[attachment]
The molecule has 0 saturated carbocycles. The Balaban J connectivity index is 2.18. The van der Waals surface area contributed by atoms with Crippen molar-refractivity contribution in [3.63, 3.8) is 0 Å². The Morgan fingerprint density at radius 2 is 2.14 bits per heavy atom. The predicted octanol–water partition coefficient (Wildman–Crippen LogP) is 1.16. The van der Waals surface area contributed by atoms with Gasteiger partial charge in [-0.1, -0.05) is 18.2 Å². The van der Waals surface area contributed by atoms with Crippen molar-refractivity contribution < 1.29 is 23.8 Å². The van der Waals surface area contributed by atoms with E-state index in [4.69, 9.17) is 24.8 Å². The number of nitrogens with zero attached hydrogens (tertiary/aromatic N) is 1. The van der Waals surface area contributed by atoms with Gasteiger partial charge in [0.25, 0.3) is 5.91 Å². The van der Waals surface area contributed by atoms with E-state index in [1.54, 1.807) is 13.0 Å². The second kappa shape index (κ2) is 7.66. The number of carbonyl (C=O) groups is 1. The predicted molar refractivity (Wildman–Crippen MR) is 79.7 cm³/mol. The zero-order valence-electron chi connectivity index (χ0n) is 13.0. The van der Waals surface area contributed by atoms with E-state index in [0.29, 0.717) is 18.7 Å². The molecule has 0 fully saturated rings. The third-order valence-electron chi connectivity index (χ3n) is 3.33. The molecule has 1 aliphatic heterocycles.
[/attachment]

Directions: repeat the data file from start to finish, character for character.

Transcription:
The molecule has 0 saturated carbocycles. The Balaban J connectivity index is 2.18. The van der Waals surface area contributed by atoms with Crippen molar-refractivity contribution in [3.63, 3.8) is 0 Å². The Morgan fingerprint density at radius 2 is 2.14 bits per heavy atom. The predicted octanol–water partition coefficient (Wildman–Crippen LogP) is 1.16. The van der Waals surface area contributed by atoms with Gasteiger partial charge in [-0.1, -0.05) is 18.2 Å². The van der Waals surface area contributed by atoms with Crippen molar-refractivity contribution < 1.29 is 23.8 Å². The van der Waals surface area contributed by atoms with E-state index in [4.69, 9.17) is 24.8 Å². The number of nitrogens with zero attached hydrogens (tertiary/aromatic N) is 1. The van der Waals surface area contributed by atoms with Gasteiger partial charge in [0.25, 0.3) is 5.91 Å². The van der Waals surface area contributed by atoms with E-state index in [1.54, 1.807) is 13.0 Å². The second kappa shape index (κ2) is 7.66. The number of carbonyl (C=O) groups is 1. The predicted molar refractivity (Wildman–Crippen MR) is 79.7 cm³/mol. The zero-order valence-electron chi connectivity index (χ0n) is 13.0. The van der Waals surface area contributed by atoms with E-state index in [0.29, 0.717) is 18.7 Å². The molecule has 0 fully saturated rings. The third-order valence-electron chi connectivity index (χ3n) is 3.33. The molecule has 1 aliphatic heterocycles.